During the Second Karabakh War, the United States asked Israel to suspend arms shipments to Azerbaijan but got a rejection, American analyst Michael Doran writes in his article published in the English-language quarterly publication of the ADA University Baku Dialogues.

“At earlier stages of the war, Washington was not entirely absent but took positions that left its friends scratching their heads. Which brings me to my second personal anecdote. A senior official in the Israeli government, who had direct knowledge of the events in question, told me that, during the fighting, a very senior White House official called to request that the Israelis put the brakes on the resupply of the Azerbaijani military. Eager to broker a ceasefire, that American official apparently calculated that, because the Azerbaijanis held the upper hand on the battlefield, they were reluctant to accept a ceasefire. If, however, Israel would slow or stop the flow of weapons shipments, then Baku’s calculus might change. The Israeli official politely refused the request, explaining to the American that allies don’t abandon allies in the middle of a war. The White House official did not push the issue again,” Doran said.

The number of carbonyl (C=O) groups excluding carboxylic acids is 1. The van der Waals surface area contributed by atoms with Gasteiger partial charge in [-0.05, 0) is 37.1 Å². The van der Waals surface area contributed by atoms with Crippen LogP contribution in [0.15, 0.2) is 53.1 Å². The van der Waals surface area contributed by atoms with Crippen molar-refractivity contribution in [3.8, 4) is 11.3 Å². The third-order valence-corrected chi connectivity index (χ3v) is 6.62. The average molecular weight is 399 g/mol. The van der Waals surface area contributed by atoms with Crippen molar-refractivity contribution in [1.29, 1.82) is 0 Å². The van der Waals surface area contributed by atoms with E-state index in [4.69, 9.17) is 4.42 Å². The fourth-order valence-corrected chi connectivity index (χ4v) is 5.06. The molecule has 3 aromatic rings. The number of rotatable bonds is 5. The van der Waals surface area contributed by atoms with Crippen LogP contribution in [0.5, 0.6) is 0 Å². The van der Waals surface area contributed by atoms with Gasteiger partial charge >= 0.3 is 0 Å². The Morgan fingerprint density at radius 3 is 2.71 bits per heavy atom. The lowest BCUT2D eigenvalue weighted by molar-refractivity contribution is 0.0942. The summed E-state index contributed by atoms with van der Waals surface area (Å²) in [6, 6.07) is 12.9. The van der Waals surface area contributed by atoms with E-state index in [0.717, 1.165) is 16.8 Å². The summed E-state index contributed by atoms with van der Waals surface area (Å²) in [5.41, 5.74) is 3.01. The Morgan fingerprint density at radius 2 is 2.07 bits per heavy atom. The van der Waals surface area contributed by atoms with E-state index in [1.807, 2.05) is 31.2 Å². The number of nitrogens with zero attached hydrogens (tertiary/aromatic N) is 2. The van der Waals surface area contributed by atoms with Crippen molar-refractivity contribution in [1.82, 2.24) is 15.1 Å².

Michael Doran is Director of the Center for Peace and Security in the Middle East at the Hudson Institute and a Senior Fellow at the Hudson Institute. He is a former Senior Director in the US National Security Council, Senior Advisor in the US State Department, and a Deputy Assistant Secretary of Defense of the United States.